The second wave of the Corona epidemic … the virus is ruthless to young people

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During a tour of the “Sky News” reporter inside the intensive care unit, she revealed that many of the patients are not elderly, which indicates the danger and power of the second wave.

And as the reporter mentioned in his description of what he saw, “There was a 28-year-old Asian man, struggling to breathe, and he seemed very narrow, and his body was rising and falling on the bed, his facial features were writhing painfully, and he was unable to speak, and the doctors said that his condition is serious “.

He added, “In the opposite bed, a young woman lies, who appears to be between 30 and 40 years old, works as a school principal and sits upright, where she was breathing without assistance and smiling.”

“This woman has cancer,” says the nurse in charge of her.Covid 19They are two life-threatening diseases at the same time.

And one of the patients spoke to “Sky News”, Mark Anderson Hamersley (57 years), saying: “I suffer from diabetes and overweight, and these are my risk factors.”

Hammersley managed to avoid infection during the first wave of the epidemic, but he did not survive the second, and he is still in the early stages of the disease, and is breathing with difficulty with the help of an artificial device.

On another bed, an old lady named Susan Bostock was lying, breathing using a machine, and Susan thought she would die, without the device.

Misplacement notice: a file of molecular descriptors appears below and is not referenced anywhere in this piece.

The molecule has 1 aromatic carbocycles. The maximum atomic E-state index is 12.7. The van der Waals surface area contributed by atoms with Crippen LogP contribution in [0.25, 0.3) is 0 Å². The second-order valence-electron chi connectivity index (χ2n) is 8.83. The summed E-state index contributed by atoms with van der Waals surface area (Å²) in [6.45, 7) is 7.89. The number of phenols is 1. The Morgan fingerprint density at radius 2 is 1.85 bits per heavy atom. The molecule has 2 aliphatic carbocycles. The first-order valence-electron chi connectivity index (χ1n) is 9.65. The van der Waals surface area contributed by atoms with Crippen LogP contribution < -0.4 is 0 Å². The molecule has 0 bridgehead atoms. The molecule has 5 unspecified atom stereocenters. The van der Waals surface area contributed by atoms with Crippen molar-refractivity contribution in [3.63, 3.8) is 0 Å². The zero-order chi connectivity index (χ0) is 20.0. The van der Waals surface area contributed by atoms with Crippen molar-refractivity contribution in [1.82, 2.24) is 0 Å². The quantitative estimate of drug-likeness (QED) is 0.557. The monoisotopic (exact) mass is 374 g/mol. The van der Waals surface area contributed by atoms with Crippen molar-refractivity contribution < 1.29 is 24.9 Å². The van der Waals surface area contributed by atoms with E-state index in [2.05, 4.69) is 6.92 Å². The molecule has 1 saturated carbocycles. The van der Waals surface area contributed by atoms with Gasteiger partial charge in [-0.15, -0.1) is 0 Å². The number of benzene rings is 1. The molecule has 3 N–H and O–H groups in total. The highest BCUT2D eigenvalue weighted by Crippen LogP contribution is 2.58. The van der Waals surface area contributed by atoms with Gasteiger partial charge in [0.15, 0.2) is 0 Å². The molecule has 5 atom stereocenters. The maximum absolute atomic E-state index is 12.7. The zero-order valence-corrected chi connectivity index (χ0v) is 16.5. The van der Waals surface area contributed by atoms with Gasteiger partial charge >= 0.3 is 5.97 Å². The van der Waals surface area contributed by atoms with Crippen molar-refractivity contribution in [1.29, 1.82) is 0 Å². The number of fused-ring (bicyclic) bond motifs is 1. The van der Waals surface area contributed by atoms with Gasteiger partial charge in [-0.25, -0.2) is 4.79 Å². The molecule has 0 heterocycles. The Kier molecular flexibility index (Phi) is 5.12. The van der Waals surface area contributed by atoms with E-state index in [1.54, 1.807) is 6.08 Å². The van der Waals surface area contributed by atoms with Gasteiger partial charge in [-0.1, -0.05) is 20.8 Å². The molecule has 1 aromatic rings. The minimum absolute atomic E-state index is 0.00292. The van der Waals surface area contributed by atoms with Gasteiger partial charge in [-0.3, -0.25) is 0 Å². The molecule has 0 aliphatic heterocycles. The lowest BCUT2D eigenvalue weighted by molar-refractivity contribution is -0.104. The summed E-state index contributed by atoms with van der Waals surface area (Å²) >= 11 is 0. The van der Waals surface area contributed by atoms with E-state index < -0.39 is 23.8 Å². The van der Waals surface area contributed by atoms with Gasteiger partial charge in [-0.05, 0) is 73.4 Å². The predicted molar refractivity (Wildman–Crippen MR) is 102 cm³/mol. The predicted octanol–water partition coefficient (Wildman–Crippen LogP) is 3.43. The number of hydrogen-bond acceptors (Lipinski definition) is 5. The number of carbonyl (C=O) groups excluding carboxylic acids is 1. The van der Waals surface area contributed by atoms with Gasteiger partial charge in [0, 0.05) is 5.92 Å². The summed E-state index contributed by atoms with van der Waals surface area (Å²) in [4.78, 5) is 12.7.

“I did everything I was told,” Susan says. “Social distancing and all precautions, people shouldn’t take it for granted.”

In this context, the Director of the British Medical Services, Alex Crowe, praises his team, and says that doctors and nurses are “persistent” and “resilient”, which are two key characteristics to overcome the looming crisis.

It is noteworthy that no deaths from “Covid 19” were recorded in this hospital between July and August as the epidemic subsided in Britain, but last week alone there were 8 deaths, which indicated the seriousness of the situation in light of the talk of a second wave From the epidemic.

It feels like we’re “back a lot to where we were earlier this year,” says Crowe.

“I think we are much more prepared than we were in the past, so we understand the needs and procedures required of patients,” he added.

He pointed out, “The challenges that hospitals face are technical matters, when dealing with the deadly virus.”







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